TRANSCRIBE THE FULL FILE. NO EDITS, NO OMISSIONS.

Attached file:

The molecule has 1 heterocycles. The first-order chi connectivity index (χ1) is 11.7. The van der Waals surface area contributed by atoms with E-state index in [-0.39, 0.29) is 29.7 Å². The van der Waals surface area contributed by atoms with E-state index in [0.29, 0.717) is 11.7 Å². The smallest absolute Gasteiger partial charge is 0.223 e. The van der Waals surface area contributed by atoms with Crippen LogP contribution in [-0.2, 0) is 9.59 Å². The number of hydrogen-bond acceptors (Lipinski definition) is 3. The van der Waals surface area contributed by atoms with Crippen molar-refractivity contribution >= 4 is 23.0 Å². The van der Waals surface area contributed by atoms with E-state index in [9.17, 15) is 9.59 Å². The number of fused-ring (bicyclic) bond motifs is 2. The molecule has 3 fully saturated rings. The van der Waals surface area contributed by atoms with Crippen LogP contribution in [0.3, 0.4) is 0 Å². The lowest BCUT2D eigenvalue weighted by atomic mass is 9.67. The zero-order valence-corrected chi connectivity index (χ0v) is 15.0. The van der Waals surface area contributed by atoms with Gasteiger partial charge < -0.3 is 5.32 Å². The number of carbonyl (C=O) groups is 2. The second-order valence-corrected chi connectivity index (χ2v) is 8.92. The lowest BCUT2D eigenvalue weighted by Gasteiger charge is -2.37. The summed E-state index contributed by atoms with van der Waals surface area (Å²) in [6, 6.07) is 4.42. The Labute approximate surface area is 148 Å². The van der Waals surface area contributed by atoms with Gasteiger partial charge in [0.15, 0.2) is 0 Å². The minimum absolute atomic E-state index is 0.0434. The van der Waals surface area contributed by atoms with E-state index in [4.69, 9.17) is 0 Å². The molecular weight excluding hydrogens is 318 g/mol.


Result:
The molecule has 1 heterocycles. The first-order chi connectivity index (χ1) is 11.7. The van der Waals surface area contributed by atoms with E-state index in [-0.39, 0.29) is 29.7 Å². The van der Waals surface area contributed by atoms with E-state index in [0.29, 0.717) is 11.7 Å². The smallest absolute Gasteiger partial charge is 0.223 e. The van der Waals surface area contributed by atoms with Crippen LogP contribution in [-0.2, 0) is 9.59 Å². The number of hydrogen-bond acceptors (Lipinski definition) is 3. The van der Waals surface area contributed by atoms with Crippen molar-refractivity contribution >= 4 is 23.0 Å². The van der Waals surface area contributed by atoms with E-state index in [9.17, 15) is 9.59 Å². The number of fused-ring (bicyclic) bond motifs is 2. The molecule has 3 fully saturated rings. The van der Waals surface area contributed by atoms with Crippen LogP contribution in [0.3, 0.4) is 0 Å². The lowest BCUT2D eigenvalue weighted by atomic mass is 9.67. The zero-order valence-corrected chi connectivity index (χ0v) is 15.0. The van der Waals surface area contributed by atoms with Gasteiger partial charge < -0.3 is 5.32 Å². The number of carbonyl (C=O) groups is 2. The second-order valence-corrected chi connectivity index (χ2v) is 8.92. The lowest BCUT2D eigenvalue weighted by Gasteiger charge is -2.37. The summed E-state index contributed by atoms with van der Waals surface area (Å²) in [6, 6.07) is 4.42. The Labute approximate surface area is 148 Å². The van der Waals surface area contributed by atoms with Gasteiger partial charge in [0.15, 0.2) is 0 Å². The minimum absolute atomic E-state index is 0.0434. The van der Waals surface area contributed by atoms with E-state index in [4.69, 9.17) is 0 Å². The molecular weight excluding hydrogens is 318 g/mol.